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Many people assume that all dogs are roughly the same amount of work, and that IS NOT the case.
Having a smaller dog is not necessarily a cakewalk either; there are definitely downsides to many small dog breeds.
Big or small, some breeds love running around outside and will play games for hours on end, while other breeds tend to enjoy lounging around and are happy with minimal exercise.
Certain breeds take more effort and energy to train well, and are not recommended for first time owners, or owners without a strong leadership capability. While getting a new puppy can be an amazing experience, adopting an older dog from a shelter can be even more rewarding. Older dogs can still be trained, and typically have longer attention spans than puppies, a benefit in training.
They are usually already familiar with human schedules (you don’t have to get up at night for feedings and potty breaks). This website’s main focus is to help individuals find local dog breeders who can provide them with the puppy of their dreams.
Typically, you will find mutts available at a shelter or rescue.  If you are flexible on what type of breed you are looking for, please consider adopting a mutt.  They typically are the least sought-after, and thus are in the most need of good homes!
Search through our picture gallery to see breeds you are interested in (mouse-over to see the breed name).

After spending time with the final breeds, you will need to sit down as a family (or if you are single, with a trusted friend) and talk about your final choice. As a Bonus, We'll Send you a free copy of our Popular PDF: 152 Unique, Popular Dog Names for 2015! In general, smaller dogs will bark more, exercise more frequently, and can be more difficult to train. Choosing the dog with the activity level that fits your lifestyle is an important part of the decision-making process. If you haven’t owned dogs before or aren’t capable of being emotionally dominant over your pooch, then avoid breeds such as the Akita, Chow Chow, Australian Shepherd, and Pit Bull. Along with being completely adorable, puppies seem to exemplify the endless, selfless love that makes all dogs such beloved pets. The Humane Society estimates that 3 million dogs and cats are euthanized each year in shelters, so you REALLY ARE saving that dog’s life when you decide to adopt them. With that said, we strongly recommend that everyone seriously consider adopting an older dog from a local rescue group or shelter.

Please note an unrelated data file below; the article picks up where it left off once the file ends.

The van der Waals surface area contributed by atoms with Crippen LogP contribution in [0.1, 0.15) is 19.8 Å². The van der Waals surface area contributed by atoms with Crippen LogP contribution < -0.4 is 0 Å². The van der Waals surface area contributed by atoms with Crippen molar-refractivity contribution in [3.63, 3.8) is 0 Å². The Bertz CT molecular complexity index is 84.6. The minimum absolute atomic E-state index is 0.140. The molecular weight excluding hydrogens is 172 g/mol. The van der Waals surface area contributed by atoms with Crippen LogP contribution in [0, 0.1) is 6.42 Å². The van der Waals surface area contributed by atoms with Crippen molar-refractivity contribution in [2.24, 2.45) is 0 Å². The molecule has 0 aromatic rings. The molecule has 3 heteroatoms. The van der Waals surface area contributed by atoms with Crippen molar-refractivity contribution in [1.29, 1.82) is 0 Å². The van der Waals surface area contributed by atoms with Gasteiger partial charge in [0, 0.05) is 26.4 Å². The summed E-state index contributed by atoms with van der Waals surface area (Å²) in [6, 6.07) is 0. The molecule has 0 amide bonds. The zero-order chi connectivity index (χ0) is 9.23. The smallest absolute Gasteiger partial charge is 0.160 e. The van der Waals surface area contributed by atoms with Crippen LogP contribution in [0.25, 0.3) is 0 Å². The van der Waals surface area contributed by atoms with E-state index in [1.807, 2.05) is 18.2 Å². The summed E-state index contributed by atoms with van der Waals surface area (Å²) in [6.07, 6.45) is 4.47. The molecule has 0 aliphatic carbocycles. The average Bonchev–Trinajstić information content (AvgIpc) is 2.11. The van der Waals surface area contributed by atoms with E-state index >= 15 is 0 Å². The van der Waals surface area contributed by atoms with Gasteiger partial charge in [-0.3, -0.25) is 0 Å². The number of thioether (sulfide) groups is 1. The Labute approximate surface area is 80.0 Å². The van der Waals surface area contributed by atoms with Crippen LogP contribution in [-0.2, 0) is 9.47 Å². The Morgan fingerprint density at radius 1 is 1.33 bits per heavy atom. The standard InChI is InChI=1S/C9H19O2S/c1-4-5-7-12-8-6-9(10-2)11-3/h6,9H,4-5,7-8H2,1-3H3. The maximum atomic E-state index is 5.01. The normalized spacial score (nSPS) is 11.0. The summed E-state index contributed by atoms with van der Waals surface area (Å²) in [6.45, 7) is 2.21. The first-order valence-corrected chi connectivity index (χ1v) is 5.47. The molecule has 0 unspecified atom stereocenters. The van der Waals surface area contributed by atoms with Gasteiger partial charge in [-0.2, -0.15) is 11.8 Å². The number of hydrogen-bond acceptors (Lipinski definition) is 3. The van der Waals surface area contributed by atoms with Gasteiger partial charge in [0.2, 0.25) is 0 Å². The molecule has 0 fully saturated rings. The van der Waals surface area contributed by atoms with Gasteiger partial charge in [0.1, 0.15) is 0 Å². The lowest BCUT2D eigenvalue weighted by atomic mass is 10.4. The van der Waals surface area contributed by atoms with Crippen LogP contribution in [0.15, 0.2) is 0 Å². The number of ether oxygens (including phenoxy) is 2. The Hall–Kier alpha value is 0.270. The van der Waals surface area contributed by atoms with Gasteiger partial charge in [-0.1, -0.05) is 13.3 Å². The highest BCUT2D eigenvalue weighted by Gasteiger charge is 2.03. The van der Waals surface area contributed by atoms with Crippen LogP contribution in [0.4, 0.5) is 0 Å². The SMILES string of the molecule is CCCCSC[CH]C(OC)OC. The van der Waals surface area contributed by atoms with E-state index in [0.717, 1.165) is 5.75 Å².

We recommend that you find someone who owns a dog of that breed: a friend, acquaintance, breeder, or shelter near you who will let you meet and interact with that dog.
If you have not already spent time with a dog of that breed it is important that you do so before deciding to get one.

There are many resources available online that will try to help you choose the right type of dog by answering a few questions. Large dog breeds eat much more (and are often much messier), shed more, take up more space, and need more exercise than most smaller breeds.
Here’s a link to a complete list from of breeds new owners should avoid from VetStreet. In addition to giving a loving dog a second chance, there are numerous other benefits to adopting an older dog. To know that between six and eight million dogs are in shelters waiting for a second chance is heartbreaking. If you do decide to go to a breeder or shelter it is very important to remember that the trip is for research and not to get your new dog. Young kids are quick to attach themselves emotionally to a pet, and oftentimes a family who goes to a breeder or a shelter just for research ends up coming home with a dog.

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Comments to «Picking a dog breed»

  1. SYRAX writes:
    Muzzle, but muzzling is not recommended if you don't have a clear for all the things he needs.
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